Additional reporting Daniel Attwood and Emma Cooper


WHAT THE EXPERTS ARE SAYING

Nigel Stead, managing director Lloyds TSB Autolease
“With such a significant acquisition and merger, there is still a huge amount of work still to be done.

“The future strategy is still a long way off.

“The brief at the moment is ‘it is business as usual’ and we do not anticipate that this will change for some time to come.

“But we are talking weeks or months, not years.

“While the two lease arms are significant businesses in their own right, when you look at the scale of what has happened with the two banks and the issues that need to be resolved, we come a long way down the list.

“The respective lease arms are both excellent businesses, trading well in what is a very challenging environment.

“Our message to our customers is that it is business as usual and we will continue to service them to the best of our abilities.

“What will happen in the future has yet to be decided.

“This deal was wrapped up in a few days and the two leasing businesses, while significant in themselves, are, in the bigger picture, not so significant.

“This is still not a done deal and may not be wrapped up until the turn of next year.”

Jon Walden, managing director of Lex
“I can’t comment on this transaction, as it subject to shareholder approval.

“However, I can comment on where the industry is heading and it has been my view for a long time that there will be further consolidation in the leasing market.

“This will be through major competitors in the market and we have led the way through white labelling.

"Changes will also be caused by the consequences of what is going on in the financial services market.

“It is good for the leasing market to consolidate, both for suppliers and their customers.

“From our point of view, nothing has changed.

"We are very much focused on delivering customer service.

"Our number one priority is and always will be our customers.”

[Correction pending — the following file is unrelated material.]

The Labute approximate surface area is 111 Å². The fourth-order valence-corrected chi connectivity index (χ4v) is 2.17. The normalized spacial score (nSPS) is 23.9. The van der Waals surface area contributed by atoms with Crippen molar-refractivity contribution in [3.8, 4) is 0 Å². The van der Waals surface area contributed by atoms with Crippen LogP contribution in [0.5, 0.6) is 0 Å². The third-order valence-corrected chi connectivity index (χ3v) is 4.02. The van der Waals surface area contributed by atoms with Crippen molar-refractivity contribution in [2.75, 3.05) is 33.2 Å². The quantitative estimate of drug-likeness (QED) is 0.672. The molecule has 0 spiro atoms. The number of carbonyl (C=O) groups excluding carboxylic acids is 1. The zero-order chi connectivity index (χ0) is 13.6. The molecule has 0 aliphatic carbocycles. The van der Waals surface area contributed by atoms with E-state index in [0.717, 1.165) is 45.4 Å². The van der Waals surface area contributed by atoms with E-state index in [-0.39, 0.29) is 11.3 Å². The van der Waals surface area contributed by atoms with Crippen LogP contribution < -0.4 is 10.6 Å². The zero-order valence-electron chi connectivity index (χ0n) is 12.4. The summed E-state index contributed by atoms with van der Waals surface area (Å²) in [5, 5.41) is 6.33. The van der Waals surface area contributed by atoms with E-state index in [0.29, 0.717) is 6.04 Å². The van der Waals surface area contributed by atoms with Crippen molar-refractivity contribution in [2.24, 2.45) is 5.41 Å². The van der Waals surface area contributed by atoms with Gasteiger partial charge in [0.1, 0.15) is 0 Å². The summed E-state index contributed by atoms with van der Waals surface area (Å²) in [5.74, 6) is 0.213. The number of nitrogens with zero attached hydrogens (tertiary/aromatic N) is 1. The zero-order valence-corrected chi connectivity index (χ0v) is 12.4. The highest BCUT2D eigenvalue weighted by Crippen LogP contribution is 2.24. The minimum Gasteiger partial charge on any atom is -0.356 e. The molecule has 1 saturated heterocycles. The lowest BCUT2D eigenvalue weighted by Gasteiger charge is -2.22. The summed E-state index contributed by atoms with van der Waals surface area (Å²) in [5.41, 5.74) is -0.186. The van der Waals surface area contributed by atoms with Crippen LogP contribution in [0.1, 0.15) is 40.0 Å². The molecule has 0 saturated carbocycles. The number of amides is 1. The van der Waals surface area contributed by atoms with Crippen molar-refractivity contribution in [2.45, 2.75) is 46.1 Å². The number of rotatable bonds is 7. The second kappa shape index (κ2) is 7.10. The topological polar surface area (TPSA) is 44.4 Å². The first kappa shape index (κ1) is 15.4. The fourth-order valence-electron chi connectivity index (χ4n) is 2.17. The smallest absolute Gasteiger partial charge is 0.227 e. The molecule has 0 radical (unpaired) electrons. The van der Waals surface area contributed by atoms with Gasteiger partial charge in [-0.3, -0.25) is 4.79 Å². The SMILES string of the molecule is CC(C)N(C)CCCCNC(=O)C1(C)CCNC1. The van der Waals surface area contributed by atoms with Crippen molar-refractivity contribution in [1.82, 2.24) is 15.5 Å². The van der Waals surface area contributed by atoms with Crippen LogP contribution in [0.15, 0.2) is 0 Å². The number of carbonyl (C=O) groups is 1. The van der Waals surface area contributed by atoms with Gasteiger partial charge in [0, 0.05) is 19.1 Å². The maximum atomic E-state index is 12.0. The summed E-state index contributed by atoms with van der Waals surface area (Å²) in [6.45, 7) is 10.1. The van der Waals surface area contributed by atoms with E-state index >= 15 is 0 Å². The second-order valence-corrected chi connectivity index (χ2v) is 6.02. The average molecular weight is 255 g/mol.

Industry consultant Colin Tourick
“I was already expecting an increased activity in the mergers and acquisitions market in any event, because of the general downturn in the used car market and the economy.

“If this deal goes ahead, the impact will be very significant.

"They will be a colossus in the industry and the economies of scale will be enormous.”

Jay Parmar, BVRLA head of legal services
“These are obviously turbulent times for everyone involved in the banking sector, but it is important to remember that vehicle leasing works on secured lending and has a much lower risk profile than many other forms of credit.

“It would be unwise to speculate on any impact this merger may have.

"Our industry has experienced a lot of consolidation over the years, but such changes have not affected the standards of customer service delivered to customers.

“In fact, leasing a vehicle makes perfect business sense during the current economic downturn.

"The customer gets the reassurance of paying fixed monthly rentals and is shielded from falling vehicle values and unforeseen maintenance costs.

"As an alternative to vehicle ownership, leasing frees up a customer’s own capital, which can be invested where it will deliver real value for their business.”

David Rawlings, managing director, Business Car Finance

"The current deal wouldn't fill me with confidence that HBOS/Lloyds was the kind of place that I want to take my business if I was a big fleet.

"I have spoken to some big fleet operators anecdotally and they don't know what to do at the minute as the future of the two leasing companies is so uncertain.

"Until there is some sort of certainty customers are not going to know what to do.

"It's possible that they will merge the companies, for their accountants the priority has got to be about saving money.

"My gut feeling is that they will merge them.

"If they do merge the two businesses together then it's going to be a leviathan.

"It would be in its own super league.

"I don't know what the reaction of clients would be to the changes and a possible merger.

"When it comes to fleets, people are looking for relationships and dealing with people that they know.

"Next year we're going to see a lot of interesting things happen.

"People are already making new decisions because of tax changes and these banking changes are just something else to add to the pot.

"2009 was going to be interesting, now it's going to be amazing.

"There will be implications for those further down the leasing chain, especially in terms of credit lending.

"There will be a lot of implications for those down the credit line.

"There'll be knock on for brokers and and some leasing companies.

"The decision will be ricocheting for years, it'll certainly have a huge impact on the leasing and fleet sector."